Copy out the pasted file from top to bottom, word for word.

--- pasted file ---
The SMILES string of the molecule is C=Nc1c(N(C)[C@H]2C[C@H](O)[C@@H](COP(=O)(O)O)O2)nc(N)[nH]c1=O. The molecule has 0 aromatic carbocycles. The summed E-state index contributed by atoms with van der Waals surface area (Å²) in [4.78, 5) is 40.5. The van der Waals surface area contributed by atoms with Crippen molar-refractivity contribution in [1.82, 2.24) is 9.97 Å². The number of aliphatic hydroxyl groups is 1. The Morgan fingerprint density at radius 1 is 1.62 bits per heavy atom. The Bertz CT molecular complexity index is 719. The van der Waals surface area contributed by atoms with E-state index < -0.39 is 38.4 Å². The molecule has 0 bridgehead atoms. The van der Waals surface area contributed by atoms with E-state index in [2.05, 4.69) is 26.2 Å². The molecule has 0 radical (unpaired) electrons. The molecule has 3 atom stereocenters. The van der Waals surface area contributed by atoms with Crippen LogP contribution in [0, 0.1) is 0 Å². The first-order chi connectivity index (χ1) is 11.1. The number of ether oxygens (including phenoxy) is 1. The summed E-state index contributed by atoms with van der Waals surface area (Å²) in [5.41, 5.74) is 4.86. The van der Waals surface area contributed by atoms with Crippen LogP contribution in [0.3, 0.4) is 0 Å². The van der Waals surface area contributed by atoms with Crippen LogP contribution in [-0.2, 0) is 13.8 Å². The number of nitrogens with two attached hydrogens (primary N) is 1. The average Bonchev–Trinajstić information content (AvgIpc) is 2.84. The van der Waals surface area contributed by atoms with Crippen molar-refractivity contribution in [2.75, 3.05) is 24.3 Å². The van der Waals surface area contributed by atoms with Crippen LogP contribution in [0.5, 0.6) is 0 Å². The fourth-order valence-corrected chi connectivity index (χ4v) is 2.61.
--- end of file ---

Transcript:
The SMILES string of the molecule is C=Nc1c(N(C)[C@H]2C[C@H](O)[C@@H](COP(=O)(O)O)O2)nc(N)[nH]c1=O. The molecule has 0 aromatic carbocycles. The summed E-state index contributed by atoms with van der Waals surface area (Å²) in [4.78, 5) is 40.5. The van der Waals surface area contributed by atoms with Crippen molar-refractivity contribution in [1.82, 2.24) is 9.97 Å². The number of aliphatic hydroxyl groups is 1. The Morgan fingerprint density at radius 1 is 1.62 bits per heavy atom. The Bertz CT molecular complexity index is 719. The van der Waals surface area contributed by atoms with E-state index < -0.39 is 38.4 Å². The molecule has 0 bridgehead atoms. The van der Waals surface area contributed by atoms with E-state index in [2.05, 4.69) is 26.2 Å². The molecule has 0 radical (unpaired) electrons. The molecule has 3 atom stereocenters. The van der Waals surface area contributed by atoms with Crippen LogP contribution in [0, 0.1) is 0 Å². The first-order chi connectivity index (χ1) is 11.1. The number of ether oxygens (including phenoxy) is 1. The summed E-state index contributed by atoms with van der Waals surface area (Å²) in [5.41, 5.74) is 4.86. The van der Waals surface area contributed by atoms with Crippen LogP contribution in [0.3, 0.4) is 0 Å². The van der Waals surface area contributed by atoms with Crippen LogP contribution in [-0.2, 0) is 13.8 Å². The number of nitrogens with two attached hydrogens (primary N) is 1. The average Bonchev–Trinajstić information content (AvgIpc) is 2.84. The van der Waals surface area contributed by atoms with Crippen molar-refractivity contribution in [2.75, 3.05) is 24.3 Å². The van der Waals surface area contributed by atoms with Crippen LogP contribution in [0.5, 0.6) is 0 Å². The fourth-order valence-corrected chi connectivity index (χ4v) is 2.61.